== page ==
Last week I wrote about the impulse of federal department heads to cover their, um, backsides when something goes wrong. I also noted that this impulse often has poor results. Homeland Security Secretary Janet Napolitano tried to see the silver lining in the botched Christmas Day attack–saying that “the system worked”–only to put herself (and the White House) on defense for the next two weeks, as everyone tried to correct, clarify or otherwise walk back the remarks.
Secretary of State Hillary Clinton also engaged in a bit of institutional CYA when she announced on January 4, “Based on what we know now, the State Department fully complied with the requirements set forth in the interagency process as to what should be done when a threat is – or when information about a potential threat is known.” It has since become clear that this was not exactly the case.
On Friday, after Obama announced the results of his initial investigation into the botched bombing, State Department Spokesman Philip Crowley said the following, “As the President said yesterday, as Deputy National Security Advisor John Brennan said yesterday, mistakes were made. This was a system failure. We are part of that system, and as the report details, there were human errors that were made on our part.”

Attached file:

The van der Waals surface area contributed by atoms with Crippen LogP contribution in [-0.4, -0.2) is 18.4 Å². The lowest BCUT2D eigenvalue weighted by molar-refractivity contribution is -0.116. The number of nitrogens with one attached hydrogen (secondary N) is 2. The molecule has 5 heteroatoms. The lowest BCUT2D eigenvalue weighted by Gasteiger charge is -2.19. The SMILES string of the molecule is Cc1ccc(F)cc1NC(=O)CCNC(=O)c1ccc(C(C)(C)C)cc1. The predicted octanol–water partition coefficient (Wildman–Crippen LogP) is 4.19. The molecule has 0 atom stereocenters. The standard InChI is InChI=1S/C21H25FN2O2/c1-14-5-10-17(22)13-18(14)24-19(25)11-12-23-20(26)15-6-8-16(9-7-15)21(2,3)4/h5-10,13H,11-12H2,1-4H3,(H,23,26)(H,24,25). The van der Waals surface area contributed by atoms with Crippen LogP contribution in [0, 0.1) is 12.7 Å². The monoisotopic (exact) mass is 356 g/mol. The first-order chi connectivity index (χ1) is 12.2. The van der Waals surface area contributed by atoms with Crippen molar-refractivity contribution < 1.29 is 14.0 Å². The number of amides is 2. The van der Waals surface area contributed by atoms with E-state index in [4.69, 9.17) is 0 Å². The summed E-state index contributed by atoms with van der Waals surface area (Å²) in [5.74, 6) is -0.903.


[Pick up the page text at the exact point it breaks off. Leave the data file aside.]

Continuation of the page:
The Washington Post’s Walter Pincus summarizes the failures in a must-read story today:
They misspelled his name — “a one-letter difference,” an intelligence official said — in filing their first report Nov. 20, the day after Umau Mutallab, a Nigerian banker, described his concerns about his son.
And they didn’t officially look for Abdulmutallab in a department database of U.S. visa-holders.
State Department officials wrote a Visa Viper cable Nov. 20 saying that Mutallab thought his son had become attached to “extremists” and might be in Yemen, and that the father wanted help in trying to locate him to reestablish family relations. The Visa Viper terrorist-reporting program calls for each Foreign Affairs post abroad to identify “potential terrorists and to develop information on those individuals,” according to the State Department’s Foreign Affairs Manual.
But before the Christmas Day bombing attempt aboard a Detroit-bound airliner, developing such information for a Visa Viper report apparently did not involve searching for the name of a “potential terrorist” in the State Department’s database of people with visas to enter the United States. . . .
Meanwhile, back at the U.S. Embassy in Nigeria, State Department officials — “out of curiosity” — did check to see whether Abdulmutallab had a visa for entry into the United States, according to a department official who spoke on the condition of anonymity because the matter is under investigation. But because the misspelled name was used, the fact that Abdulmutallab had a multi-entrance, two-year tourist visa obtained in June 2008 was not sent to the NCTC or to other intelligence agencies.
To Clinton’s credit, there is no sign that the State Department has been reluctant to change its procedures to correct these problems. At a meeting last week in the Situation Room, Clinton told the president that her department planned to change its procedures for searching visa records, according to an official who was present.